Intrinsically asymmetric cell division plays an important role in development by contributing to cellular diversity and embryonic pattern formation. To understand asymmetric cell divisions it is necessary to understand the generation and maintenance of cell polarity. Elucidating mechanisms for the establishment and maintenance of cell polarity is an important goal not only because of the role of polarity in asymmetric cell division but also because cell polarity is the foundation for the proper development and function of most tissue and organ systems. We propose to continue our ongoing analysis of the generation of cell polarity during the asymmetric divisions of the model organism Caenorhabditis elegans. We will focus on the role of the PAR proteins in establishing cell polarity during the asymmetric divisions of the early embryo. PAR proteins are evolutionary conserved regulators of cell polarity with roles in a variety of cell types including polarized epithelial cells, neurons, oocytes and migratory cells of many types. We will carry out three related studies.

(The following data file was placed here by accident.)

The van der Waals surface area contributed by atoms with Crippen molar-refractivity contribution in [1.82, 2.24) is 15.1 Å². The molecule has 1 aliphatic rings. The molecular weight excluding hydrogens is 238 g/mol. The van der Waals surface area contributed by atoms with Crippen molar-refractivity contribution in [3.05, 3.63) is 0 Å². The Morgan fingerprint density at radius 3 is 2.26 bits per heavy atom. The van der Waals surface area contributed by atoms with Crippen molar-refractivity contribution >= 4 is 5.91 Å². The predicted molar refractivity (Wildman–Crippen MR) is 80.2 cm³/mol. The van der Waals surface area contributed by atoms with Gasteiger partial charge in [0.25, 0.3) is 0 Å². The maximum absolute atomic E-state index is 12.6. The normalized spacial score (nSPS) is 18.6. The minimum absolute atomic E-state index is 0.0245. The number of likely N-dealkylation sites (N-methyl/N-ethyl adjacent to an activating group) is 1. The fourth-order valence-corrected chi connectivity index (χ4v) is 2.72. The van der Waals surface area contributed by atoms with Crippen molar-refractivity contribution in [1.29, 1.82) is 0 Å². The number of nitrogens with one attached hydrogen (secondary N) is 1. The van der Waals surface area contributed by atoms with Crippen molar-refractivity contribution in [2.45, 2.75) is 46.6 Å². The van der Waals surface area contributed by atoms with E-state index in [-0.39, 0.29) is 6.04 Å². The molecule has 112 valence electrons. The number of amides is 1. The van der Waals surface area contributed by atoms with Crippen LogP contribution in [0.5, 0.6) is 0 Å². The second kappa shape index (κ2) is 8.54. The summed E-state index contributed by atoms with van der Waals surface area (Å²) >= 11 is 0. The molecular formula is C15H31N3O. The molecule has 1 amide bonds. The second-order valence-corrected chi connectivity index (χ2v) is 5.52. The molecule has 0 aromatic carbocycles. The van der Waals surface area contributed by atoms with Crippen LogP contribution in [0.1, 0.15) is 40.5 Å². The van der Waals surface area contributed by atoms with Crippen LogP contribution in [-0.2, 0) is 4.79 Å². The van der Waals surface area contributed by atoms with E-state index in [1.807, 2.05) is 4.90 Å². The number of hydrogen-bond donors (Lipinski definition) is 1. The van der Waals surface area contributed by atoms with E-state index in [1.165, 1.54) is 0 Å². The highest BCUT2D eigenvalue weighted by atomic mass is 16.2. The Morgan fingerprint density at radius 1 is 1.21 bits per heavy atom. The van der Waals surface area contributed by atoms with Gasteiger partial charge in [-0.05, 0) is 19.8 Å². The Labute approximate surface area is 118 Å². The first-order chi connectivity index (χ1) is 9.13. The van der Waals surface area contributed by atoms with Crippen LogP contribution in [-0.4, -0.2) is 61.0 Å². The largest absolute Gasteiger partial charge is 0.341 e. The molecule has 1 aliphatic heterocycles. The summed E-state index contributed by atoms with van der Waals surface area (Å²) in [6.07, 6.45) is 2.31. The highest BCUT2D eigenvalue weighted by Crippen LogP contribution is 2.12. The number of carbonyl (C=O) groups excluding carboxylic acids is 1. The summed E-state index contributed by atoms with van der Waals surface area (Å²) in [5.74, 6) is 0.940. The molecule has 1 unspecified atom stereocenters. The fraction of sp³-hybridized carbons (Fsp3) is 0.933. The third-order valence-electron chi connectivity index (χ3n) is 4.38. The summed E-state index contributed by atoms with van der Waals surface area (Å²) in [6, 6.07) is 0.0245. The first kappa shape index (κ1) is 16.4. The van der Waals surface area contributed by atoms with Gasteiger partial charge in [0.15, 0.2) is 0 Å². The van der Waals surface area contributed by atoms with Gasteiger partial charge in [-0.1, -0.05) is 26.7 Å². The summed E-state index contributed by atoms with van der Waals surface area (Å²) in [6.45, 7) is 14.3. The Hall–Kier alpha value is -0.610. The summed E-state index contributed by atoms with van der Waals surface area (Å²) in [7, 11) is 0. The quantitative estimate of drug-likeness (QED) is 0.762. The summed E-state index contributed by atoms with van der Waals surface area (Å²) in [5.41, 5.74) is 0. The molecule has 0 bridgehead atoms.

In Aim 1 we will investigate the means by which the PAR proteins become asymmetrically distributed in the one-cell embryo by determining mechanisms of regulation of contractility of the actomyosin system in response to a polarity cue.
In Aim 2 we will dissect the molecular mechanism of action of the PAR-3 protein by testing the function and localization of engineered mutant forms of the protein in living worms.
In Aim 3 we will use RNA interference in two different approaches to identify substrates of the protein kinases PAR-1 and PAR-4 and then determine the mode of action of proteins we identify. We expect the results of our studies to contribute to our understanding of how cell polarity is regulated during embryonic development of C. elegans and humans. ? ? ?
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